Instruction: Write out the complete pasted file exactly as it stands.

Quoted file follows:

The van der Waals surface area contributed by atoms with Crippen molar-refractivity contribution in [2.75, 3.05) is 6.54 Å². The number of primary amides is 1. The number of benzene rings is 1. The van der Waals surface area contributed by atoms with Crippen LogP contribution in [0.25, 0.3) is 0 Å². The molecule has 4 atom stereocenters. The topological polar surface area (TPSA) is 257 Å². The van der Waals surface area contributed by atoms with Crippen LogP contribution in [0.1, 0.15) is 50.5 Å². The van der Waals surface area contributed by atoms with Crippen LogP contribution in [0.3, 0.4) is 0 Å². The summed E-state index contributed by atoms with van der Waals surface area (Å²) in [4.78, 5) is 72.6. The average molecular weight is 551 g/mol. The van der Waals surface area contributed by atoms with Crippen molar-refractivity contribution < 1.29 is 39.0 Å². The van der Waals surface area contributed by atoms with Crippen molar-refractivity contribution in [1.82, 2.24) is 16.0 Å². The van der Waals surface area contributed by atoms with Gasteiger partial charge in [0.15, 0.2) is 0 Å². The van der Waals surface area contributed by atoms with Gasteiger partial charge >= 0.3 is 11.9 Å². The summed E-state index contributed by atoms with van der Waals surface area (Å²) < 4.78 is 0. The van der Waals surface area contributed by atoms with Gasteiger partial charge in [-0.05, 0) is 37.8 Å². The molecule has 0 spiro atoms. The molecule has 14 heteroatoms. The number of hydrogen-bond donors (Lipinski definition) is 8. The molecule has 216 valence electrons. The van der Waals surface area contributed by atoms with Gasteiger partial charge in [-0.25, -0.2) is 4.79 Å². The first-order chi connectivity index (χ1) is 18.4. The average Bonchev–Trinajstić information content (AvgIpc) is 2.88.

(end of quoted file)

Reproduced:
The van der Waals surface area contributed by atoms with Crippen molar-refractivity contribution in [2.75, 3.05) is 6.54 Å². The number of primary amides is 1. The number of benzene rings is 1. The van der Waals surface area contributed by atoms with Crippen LogP contribution in [0.25, 0.3) is 0 Å². The molecule has 4 atom stereocenters. The topological polar surface area (TPSA) is 257 Å². The van der Waals surface area contributed by atoms with Crippen LogP contribution in [0.1, 0.15) is 50.5 Å². The van der Waals surface area contributed by atoms with Crippen LogP contribution in [0.3, 0.4) is 0 Å². The summed E-state index contributed by atoms with van der Waals surface area (Å²) in [4.78, 5) is 72.6. The average molecular weight is 551 g/mol. The van der Waals surface area contributed by atoms with Crippen molar-refractivity contribution < 1.29 is 39.0 Å². The van der Waals surface area contributed by atoms with Crippen molar-refractivity contribution in [1.82, 2.24) is 16.0 Å². The van der Waals surface area contributed by atoms with Gasteiger partial charge in [0.15, 0.2) is 0 Å². The van der Waals surface area contributed by atoms with Gasteiger partial charge >= 0.3 is 11.9 Å². The summed E-state index contributed by atoms with van der Waals surface area (Å²) < 4.78 is 0. The van der Waals surface area contributed by atoms with Gasteiger partial charge in [-0.05, 0) is 37.8 Å². The molecule has 0 spiro atoms. The molecule has 14 heteroatoms. The number of hydrogen-bond donors (Lipinski definition) is 8. The molecule has 216 valence electrons. The van der Waals surface area contributed by atoms with Gasteiger partial charge in [-0.25, -0.2) is 4.79 Å². The first-order chi connectivity index (χ1) is 18.4. The average Bonchev–Trinajstić information content (AvgIpc) is 2.88.